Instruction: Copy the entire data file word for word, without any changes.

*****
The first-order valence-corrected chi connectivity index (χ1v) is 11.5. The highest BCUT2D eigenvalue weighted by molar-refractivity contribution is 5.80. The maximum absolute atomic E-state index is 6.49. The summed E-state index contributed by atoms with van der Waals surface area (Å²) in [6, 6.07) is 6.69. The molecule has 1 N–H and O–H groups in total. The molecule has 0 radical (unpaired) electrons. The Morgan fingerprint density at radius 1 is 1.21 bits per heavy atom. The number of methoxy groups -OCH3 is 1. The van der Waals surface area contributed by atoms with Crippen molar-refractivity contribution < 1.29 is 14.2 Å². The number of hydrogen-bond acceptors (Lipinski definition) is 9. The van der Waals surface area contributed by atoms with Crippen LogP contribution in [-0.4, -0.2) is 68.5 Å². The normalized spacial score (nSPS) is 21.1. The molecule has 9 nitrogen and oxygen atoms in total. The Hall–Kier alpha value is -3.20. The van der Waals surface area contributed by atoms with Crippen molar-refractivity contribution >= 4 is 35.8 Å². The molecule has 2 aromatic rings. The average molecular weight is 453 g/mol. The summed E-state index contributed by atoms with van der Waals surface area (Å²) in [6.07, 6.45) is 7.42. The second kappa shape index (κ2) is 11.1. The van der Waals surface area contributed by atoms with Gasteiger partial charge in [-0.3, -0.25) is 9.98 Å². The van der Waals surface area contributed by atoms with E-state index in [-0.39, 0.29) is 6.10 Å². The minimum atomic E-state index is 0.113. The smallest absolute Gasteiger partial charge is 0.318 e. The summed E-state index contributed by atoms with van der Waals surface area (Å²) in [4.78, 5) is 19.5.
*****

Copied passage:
The first-order valence-corrected chi connectivity index (χ1v) is 11.5. The highest BCUT2D eigenvalue weighted by molar-refractivity contribution is 5.80. The maximum absolute atomic E-state index is 6.49. The summed E-state index contributed by atoms with van der Waals surface area (Å²) in [6, 6.07) is 6.69. The molecule has 1 N–H and O–H groups in total. The molecule has 0 radical (unpaired) electrons. The Morgan fingerprint density at radius 1 is 1.21 bits per heavy atom. The number of methoxy groups -OCH3 is 1. The van der Waals surface area contributed by atoms with Crippen molar-refractivity contribution < 1.29 is 14.2 Å². The number of hydrogen-bond acceptors (Lipinski definition) is 9. The van der Waals surface area contributed by atoms with Crippen LogP contribution in [-0.4, -0.2) is 68.5 Å². The normalized spacial score (nSPS) is 21.1. The molecule has 9 nitrogen and oxygen atoms in total. The Hall–Kier alpha value is -3.20. The van der Waals surface area contributed by atoms with Crippen molar-refractivity contribution >= 4 is 35.8 Å². The molecule has 2 aromatic rings. The average molecular weight is 453 g/mol. The summed E-state index contributed by atoms with van der Waals surface area (Å²) in [6.07, 6.45) is 7.42. The second kappa shape index (κ2) is 11.1. The van der Waals surface area contributed by atoms with Gasteiger partial charge in [-0.3, -0.25) is 9.98 Å². The van der Waals surface area contributed by atoms with E-state index in [-0.39, 0.29) is 6.10 Å². The minimum atomic E-state index is 0.113. The smallest absolute Gasteiger partial charge is 0.318 e. The summed E-state index contributed by atoms with van der Waals surface area (Å²) in [4.78, 5) is 19.5.